You know those 1 litre, Belgian Chocolate Thick Shakes with Extra Caramel and Unlimited Joy inside? I can drink one of those after every class? Yippee!!!

Sadly no. And it was all going so well. The original tests were done on the basis of 5kCal per kilo of body weight, as the principal point of interest was initially the role of carbohydrates in recovery. It then moved on to the interaction of the proteins and carbohydrates, specifically the milk protein (which was why soya milk did not seem to have the same effect).  So I chose the drink I use on the basis of 60kg body weight with a target max of 300kCal. Most of the larger bottles of milk available have too much but my small carton gives me 200kCal.  This is usually sufficient, but after particularly tough training sessions I have been known to take another one. As they are UHT and don’t need refrigeration I just keep a stack of them in the back of the car with the rest of the training stuff.

So what should we do?

The 5kCal per kilo of bodyweight is a useful starting point, but there are additional considerations. Sports nutritionists suggest that in a recovery drink the ratio of carbohydrates to proteins should be 4:1. So I had a look at the label, and the carton I drink has 28g of carbohydrates and 8g of protein, giving a ratio of 3.5:1. To my mind that’s not too far off.  The milk should be 1% fat, and mine is 2% so a bit of room for improvement there. During my researches I came across a poster from Cornell University in the USA which sets out their optimum chocolate milk composition (for reference 1 cup is about 240ml).  Their Co-Ordinator of Sports Nutrition, Clint Wattenberg, is a big fan of chocolate milk, and the University is working on a “scientific” version for the use of the College’s athletes. Most of the other Instructors are bigger than me and they tend to go for larger bottles consequently with more calorific content – for example Richard Wagstaff (seen at the top swigging from the bottle) weighs in at 75kg, so he goes for up to 400 kCal. And Danil Mikhailov currently weighing in at 98kg (though aiming for his fighting weight of 90kg) just stops when the bottle is empty.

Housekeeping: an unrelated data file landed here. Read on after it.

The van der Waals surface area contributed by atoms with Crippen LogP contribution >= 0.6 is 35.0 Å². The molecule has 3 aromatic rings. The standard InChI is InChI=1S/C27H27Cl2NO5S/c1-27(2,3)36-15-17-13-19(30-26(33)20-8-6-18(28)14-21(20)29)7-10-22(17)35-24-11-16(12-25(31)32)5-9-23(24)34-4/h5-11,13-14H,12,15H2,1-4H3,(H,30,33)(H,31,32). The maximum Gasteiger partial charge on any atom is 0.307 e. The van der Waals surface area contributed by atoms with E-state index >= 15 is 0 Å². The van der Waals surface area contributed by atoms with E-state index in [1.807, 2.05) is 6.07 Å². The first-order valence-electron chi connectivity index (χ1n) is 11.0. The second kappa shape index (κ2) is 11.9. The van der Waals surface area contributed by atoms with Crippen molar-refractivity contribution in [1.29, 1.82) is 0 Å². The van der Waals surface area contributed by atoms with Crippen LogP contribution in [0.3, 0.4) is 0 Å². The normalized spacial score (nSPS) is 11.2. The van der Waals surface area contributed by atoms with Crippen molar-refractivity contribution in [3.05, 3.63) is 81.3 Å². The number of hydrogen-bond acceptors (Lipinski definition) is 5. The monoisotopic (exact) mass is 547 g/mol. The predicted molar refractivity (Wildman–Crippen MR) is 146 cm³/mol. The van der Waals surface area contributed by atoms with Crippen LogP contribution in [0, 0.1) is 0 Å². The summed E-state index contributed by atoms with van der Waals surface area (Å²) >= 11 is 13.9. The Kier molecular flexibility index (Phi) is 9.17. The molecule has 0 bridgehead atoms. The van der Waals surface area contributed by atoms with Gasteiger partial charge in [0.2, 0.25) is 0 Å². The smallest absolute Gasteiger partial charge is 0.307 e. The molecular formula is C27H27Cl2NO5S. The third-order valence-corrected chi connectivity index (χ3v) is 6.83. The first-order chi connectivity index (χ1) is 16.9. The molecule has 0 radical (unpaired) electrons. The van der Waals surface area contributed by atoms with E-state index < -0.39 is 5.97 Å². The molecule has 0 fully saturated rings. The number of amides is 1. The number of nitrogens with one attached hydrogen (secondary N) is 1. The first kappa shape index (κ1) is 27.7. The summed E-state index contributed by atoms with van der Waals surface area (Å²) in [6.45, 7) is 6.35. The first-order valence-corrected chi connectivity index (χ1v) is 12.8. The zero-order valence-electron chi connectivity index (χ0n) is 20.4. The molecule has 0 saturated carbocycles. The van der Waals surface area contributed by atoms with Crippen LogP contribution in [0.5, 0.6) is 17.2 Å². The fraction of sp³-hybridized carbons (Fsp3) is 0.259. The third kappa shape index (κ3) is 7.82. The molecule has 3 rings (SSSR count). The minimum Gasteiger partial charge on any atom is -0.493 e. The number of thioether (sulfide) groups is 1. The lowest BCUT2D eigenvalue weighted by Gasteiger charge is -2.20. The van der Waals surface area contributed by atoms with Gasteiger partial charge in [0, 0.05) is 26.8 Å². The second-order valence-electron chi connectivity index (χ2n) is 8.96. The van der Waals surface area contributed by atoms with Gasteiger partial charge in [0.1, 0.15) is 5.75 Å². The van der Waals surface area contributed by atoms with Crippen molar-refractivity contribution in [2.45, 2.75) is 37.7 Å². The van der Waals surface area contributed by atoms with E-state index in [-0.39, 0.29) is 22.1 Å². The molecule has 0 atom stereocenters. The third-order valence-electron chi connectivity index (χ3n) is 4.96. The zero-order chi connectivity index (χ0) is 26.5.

Empty Calories?

There are plenty of nutritionists who would say that you don’t need the extra calories, and that the amount of sugar in chocolate milk is more than most people should consume.  Well, I’m not arguing with that. But I don’t feel the pain the way I used to. I realise that I do have to factor in the extra 200 kCal into my daily intake of food.  At home we eat a home-cooked diet based on variety and fresh ingredients. To the disgust of most visiting children (and some adults) we don’t have cake or biscuits or junk snacks in the cupboard. But we’re not angels or hardline “clean eaters” either. So I don’t worry about the sugar content in my post-recovery chocolate milk – I worry more about walking like Frankenstein for the two days after stance-work training.

Lactose intolerant?

There is lactose-free chocolate milk on the market, but I don’t know if it works for DOMS – there have been studies on lactose-free milk as a recovery drink amongst Asian athletes which implied that it did. If you try it let me know if it works for you.

Does it work for everyone?

Why should I care if it works for me? Because I’m a caring person, that’s why. During a recent fundraiser I gave out chocolate milk to those taking part. The fundraiser required trying the Sunday Instructors’ Class – notoriously tough and definitely requires recovery. They gave me their feedback, but I’ll leave that for another article as this one is all about me. So come back and I’ll go through what they had to say with more ideas on how to make your post-training recovery more effective.”

Nutritional information from various chocolate milk drinks.

Watch out for additives, how much is in the container, and the carb:protein ratios.